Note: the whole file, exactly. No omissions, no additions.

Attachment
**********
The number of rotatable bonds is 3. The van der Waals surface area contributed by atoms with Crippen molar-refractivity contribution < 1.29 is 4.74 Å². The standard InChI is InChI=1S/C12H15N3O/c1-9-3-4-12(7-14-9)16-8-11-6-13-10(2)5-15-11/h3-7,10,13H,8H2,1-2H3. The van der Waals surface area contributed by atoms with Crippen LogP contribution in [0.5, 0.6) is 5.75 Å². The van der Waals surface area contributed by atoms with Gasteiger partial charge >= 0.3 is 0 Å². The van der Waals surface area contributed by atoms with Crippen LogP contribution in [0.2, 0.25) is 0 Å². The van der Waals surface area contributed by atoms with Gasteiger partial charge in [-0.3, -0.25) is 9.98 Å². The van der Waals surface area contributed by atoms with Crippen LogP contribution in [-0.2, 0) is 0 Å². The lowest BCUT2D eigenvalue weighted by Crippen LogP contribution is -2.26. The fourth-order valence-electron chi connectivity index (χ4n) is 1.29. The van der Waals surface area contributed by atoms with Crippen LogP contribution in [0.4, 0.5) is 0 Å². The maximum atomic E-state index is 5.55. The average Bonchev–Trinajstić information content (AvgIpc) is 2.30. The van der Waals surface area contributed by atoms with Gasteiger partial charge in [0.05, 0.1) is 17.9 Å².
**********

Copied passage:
The number of rotatable bonds is 3. The van der Waals surface area contributed by atoms with Crippen molar-refractivity contribution < 1.29 is 4.74 Å². The standard InChI is InChI=1S/C12H15N3O/c1-9-3-4-12(7-14-9)16-8-11-6-13-10(2)5-15-11/h3-7,10,13H,8H2,1-2H3. The van der Waals surface area contributed by atoms with Crippen LogP contribution in [0.5, 0.6) is 5.75 Å². The van der Waals surface area contributed by atoms with Gasteiger partial charge >= 0.3 is 0 Å². The van der Waals surface area contributed by atoms with Crippen LogP contribution in [0.2, 0.25) is 0 Å². The van der Waals surface area contributed by atoms with Gasteiger partial charge in [-0.3, -0.25) is 9.98 Å². The van der Waals surface area contributed by atoms with Crippen LogP contribution in [-0.2, 0) is 0 Å². The lowest BCUT2D eigenvalue weighted by Crippen LogP contribution is -2.26. The fourth-order valence-electron chi connectivity index (χ4n) is 1.29. The van der Waals surface area contributed by atoms with Crippen LogP contribution in [0.4, 0.5) is 0 Å². The maximum atomic E-state index is 5.55. The average Bonchev–Trinajstić information content (AvgIpc) is 2.30. The van der Waals surface area contributed by atoms with Gasteiger partial charge in [0.05, 0.1) is 17.9 Å².